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June 1, 2003     Jewish News
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June 1, 2003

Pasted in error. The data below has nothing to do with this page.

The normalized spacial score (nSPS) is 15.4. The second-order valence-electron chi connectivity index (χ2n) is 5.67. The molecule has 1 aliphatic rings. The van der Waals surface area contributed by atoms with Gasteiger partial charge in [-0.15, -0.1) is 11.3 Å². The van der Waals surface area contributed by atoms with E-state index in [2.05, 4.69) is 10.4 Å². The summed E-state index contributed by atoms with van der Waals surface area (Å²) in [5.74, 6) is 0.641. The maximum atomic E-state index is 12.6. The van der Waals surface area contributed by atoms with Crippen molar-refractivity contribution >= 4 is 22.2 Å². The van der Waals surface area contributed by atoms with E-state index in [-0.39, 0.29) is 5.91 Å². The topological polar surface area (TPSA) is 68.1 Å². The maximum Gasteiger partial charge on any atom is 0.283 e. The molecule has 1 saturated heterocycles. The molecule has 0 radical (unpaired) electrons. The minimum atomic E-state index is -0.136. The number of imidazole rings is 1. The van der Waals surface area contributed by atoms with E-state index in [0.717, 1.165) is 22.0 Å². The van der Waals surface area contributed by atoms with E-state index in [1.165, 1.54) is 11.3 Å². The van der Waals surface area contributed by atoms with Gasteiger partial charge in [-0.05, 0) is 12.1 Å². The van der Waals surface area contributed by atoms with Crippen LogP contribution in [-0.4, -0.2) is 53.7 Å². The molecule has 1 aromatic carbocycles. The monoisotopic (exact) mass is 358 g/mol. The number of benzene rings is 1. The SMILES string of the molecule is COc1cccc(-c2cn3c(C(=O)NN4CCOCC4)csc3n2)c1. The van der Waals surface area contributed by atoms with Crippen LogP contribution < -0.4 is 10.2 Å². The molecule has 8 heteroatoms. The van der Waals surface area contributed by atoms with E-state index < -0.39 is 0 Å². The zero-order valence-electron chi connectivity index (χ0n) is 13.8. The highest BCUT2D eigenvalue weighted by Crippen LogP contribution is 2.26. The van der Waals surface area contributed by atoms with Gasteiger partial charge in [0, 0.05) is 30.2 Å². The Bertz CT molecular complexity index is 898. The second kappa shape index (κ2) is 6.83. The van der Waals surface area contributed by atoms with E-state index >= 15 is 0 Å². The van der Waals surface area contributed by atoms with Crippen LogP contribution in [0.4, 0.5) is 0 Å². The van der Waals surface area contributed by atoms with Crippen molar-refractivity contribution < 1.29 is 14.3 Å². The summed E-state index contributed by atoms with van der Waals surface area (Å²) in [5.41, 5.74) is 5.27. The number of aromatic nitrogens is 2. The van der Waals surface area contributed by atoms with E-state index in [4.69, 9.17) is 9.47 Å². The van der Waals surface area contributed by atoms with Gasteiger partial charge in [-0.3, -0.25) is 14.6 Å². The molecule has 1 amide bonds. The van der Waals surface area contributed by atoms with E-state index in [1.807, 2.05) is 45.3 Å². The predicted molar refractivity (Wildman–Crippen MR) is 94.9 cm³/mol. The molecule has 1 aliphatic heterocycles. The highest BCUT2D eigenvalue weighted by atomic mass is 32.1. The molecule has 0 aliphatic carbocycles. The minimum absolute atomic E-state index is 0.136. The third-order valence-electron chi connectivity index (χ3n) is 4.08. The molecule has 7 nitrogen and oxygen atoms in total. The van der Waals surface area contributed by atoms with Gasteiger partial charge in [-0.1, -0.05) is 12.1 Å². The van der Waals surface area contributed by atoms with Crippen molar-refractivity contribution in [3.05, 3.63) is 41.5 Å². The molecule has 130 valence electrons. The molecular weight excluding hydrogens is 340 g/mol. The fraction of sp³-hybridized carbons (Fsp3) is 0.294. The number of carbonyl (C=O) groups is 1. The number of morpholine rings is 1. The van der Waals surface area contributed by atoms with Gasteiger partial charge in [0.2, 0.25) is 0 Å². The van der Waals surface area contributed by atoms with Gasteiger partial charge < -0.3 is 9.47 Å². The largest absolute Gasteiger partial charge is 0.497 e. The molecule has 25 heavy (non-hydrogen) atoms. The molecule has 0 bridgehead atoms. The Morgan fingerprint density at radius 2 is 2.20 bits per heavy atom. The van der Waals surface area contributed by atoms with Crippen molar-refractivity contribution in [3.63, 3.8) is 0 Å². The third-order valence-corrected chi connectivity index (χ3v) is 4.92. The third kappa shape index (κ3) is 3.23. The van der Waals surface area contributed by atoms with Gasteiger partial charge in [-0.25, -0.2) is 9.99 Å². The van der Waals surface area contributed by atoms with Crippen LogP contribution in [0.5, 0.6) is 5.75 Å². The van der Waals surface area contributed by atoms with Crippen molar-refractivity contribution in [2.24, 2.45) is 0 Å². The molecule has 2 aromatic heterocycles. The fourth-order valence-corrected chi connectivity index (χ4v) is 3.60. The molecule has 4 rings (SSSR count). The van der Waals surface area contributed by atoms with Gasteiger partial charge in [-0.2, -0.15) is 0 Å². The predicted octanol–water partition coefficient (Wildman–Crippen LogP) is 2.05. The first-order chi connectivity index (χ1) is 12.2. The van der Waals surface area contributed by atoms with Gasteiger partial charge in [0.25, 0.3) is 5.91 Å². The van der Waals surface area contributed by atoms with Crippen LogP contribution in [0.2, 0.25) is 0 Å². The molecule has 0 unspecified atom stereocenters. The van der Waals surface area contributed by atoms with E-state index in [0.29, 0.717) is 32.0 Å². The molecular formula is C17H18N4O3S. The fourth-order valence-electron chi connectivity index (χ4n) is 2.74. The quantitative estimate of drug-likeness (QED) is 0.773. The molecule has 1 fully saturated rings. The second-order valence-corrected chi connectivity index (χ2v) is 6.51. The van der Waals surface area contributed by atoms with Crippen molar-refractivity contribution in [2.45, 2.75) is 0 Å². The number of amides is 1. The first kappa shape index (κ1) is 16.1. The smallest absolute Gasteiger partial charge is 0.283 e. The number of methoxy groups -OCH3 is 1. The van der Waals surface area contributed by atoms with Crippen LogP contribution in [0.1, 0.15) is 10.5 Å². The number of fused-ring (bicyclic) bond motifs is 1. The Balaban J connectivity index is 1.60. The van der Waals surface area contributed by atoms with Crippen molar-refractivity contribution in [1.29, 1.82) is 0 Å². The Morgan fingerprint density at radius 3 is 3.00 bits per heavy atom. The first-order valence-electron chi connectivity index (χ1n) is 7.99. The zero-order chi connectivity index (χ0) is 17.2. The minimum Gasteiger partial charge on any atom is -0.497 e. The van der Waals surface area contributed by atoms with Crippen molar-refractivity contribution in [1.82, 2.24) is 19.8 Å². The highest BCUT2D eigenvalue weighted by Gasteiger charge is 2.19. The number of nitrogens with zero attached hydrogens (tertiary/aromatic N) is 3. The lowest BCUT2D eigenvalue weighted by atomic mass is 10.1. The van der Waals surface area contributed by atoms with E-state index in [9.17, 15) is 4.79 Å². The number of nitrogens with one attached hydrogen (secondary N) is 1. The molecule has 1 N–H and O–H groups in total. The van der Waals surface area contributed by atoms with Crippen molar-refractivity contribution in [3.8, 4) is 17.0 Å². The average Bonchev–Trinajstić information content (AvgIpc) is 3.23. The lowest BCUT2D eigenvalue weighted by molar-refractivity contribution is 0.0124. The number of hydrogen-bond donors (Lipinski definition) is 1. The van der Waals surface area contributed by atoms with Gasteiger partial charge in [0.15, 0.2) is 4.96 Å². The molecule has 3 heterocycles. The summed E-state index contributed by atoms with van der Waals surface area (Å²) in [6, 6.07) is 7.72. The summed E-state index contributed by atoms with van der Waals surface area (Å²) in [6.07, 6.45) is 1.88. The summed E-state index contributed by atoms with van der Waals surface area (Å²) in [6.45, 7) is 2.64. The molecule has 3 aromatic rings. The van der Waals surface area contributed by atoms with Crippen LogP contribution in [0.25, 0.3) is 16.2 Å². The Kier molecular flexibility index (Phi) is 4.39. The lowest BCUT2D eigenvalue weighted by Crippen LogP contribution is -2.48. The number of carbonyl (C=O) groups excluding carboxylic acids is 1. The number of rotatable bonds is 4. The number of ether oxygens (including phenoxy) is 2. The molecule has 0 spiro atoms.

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14 TDSV Students pose with a man in a colonial period uniform. TDS study history in Yorktown By Sid Bridge who were all effected by British The Fourth and Fifth grades of Torah Day School took their study of the American Revolution and Virginia History to Yorktown, where they visited the historic battlefield and sight of Cornwal- lis' surrender to Washington's Army. History came to life for the eager students as they saw mus- kets f'tred and viewed a surgical hospital and a colonial farm. "Our students were able to per- ceive the colonists as real people 'rORAH DAY SCHOOL OF VIRGINIA TDSV Is Accepting Appllcatlons for Enrollment Tuition Assislance is Available Please Contact us at: Phone: 757-686-2480 principal @ ,. J rule, and who were all drawn into the conflict in one way or anoth- er," Rabbi Isaac Entin, Principal of Torah Day School of Virginia, said. Future events planned for Torah Day students include a First Landing State Park Marine Biolo- gy Walk and a trip to the Chrysler Museum of Art. For more infor- mation, visit Torah Day's web page at Tidewater Basketball Camp at JCC August 18-22 hWuakm  ccge pWje and cot Boy8 md g 0gee e-l Coot $155 (w mm mt=u F., ,n, " S o, jN  423-0563 Kosher Place Your Blintzes Headquarters for Shavout. Southeastern Virginia Jewish News June 1,2003 Torah Day Students hear Holocaust Survivor By Dvora Entin The students of Torah Day School of Virginia recently heard Mrs. Elizabeth Lacher share her Holocaust experiences. Born in Budapest, Hungary, Mrs. Lacher described the horrors of the ghetto, the cramped quarters of a five-to- a-room apartment, and the painful, desperate survival in Dachau and Bergen-Belsen. Local Cub Scout Pba.Ck takes on a ig commu.nuty servnce prolect Cub Scout Pack #488, sponsored by Temple Beth Chaverim has adopted a com- munity Mitvah project. It was brought to the pack's attention by one of the newest Entry Level Tiger Cubs Scouts. The Scout Pack is asking for donations of all varieties of aluminum cans with any type of pop-tops. The pop- tops are being donated to the local Ronald McDonald House in Norfolk, Virginia. These pop tops will be used to help fund the Ronald McDonald House, giving families the opportunity to be able to stay there when a child has been hospitalized. It was a unanimous vote for all the Cub Scout Dens in the entire pack to help with this project. The Scouts will supply any person or any company will- ing to assist in this project with collection containers. Pick up service will also be available for those who are not able to drop off the alu- minum cans. The Scouts will remove the pop- tops and deliver them to the Ronald McDonald House to help sup- port the needs of the families and the children who stay there, regardless of their abili- ty to pay. It takes 1,267 pop-tops to make one pound of alu- minum! Needed are soda cans and any other type of aluminum tops that have pull- tabs, such as fruit cups and other snack or beverages con- miners. Those wishing further information, collection mate- rials or to schedule pickups, may call (757) 479-0833. Left to Right: Aaron Newcome-Beill, Mrs. Dvora Entin, Mrs. Elizabeth Lacher, David Swain, Jacob Slone, Jacob Herzberg. When asked about the libera- tion, Mrs. Lacher responded with schoolgirl excitement. Her face lit up as she described the U.S. sol- diers throwing packs of cigarettes to them and she laughed at the lack of matches. When asked about the escape, Mrs. Lacher answered with conviction that, "Even though I' was blond and blue-eyed and could easily have passed as a German woman, I was born a Jew and I will die a Jew- now or later." She also told the students about a treasured fur-lined coat that she was miraculously able to retain throughout the war and credits it with her survival. The students were moved by her message and understand the responsibility they now have to tell future generations about their history. Mrs. Lacher believes it is enough for the students to learn about it as one learns about any piece of history. Prior to speaking, Mrs. Lacher defined a hero as someone who contributed something special to society; she sees herself not as a hero, but simply as a survivor. With full respect, I believe that Mrs. Lacher is, indeed, a hero. The Torah Day students mark Yom Ha'atzmaut By Sid Bridge" Torah Day Elementary school students celebrated the creation of Minat Yisrael with a variety of crafts that reflect the multifaceted nature of Israel's many colorful cities. Projects ranged from can- die making from the holy city of Tsefat to sand art and a lesson on the beautiful coastal city of Eilat. Middle school students created an ad campaign for Israel, com- bining their desktop publishing skills with research into the histo- ry if the State of Israel both pre and post !948. lessons of humility, of faith of conviction, of strength, and courage are the most significant of gifts that can be given to society. Remembrance By Peter Medvinsky To American soldiers From the Normandy beaches To the Czech towns spread Lie in Europe's soil legions Of American Dead. Crushed by tanks, hit by bulletS Fighting to save the world College boys from Saint Louis, Lumbermen from Vermont. Their valor freed Holland, Their courage saved France - The forever young, fallen Brave America's sons. Like grim islands, forlornly, Scattered all over lie Their graveyards - the only Land that they occupy. 2003 by Peter Medvinsky All rights reserved Peter Medvinsky is a U.$' poet of a Russian/Jewish back" ground. He has lived in the LI.S. since 1981. Medvinsky been writing poetry in EnglisP since 1998. His poetry has b published by many U S Jewi perodicals including" sortae of the major ones. He currently lives in Ne York. Write to Peter MedvinSk'Y at pmweml @angelfire.corn His poem "Ambush" w published in the Southeaster Virginia Jewish News in Marcia of 2001.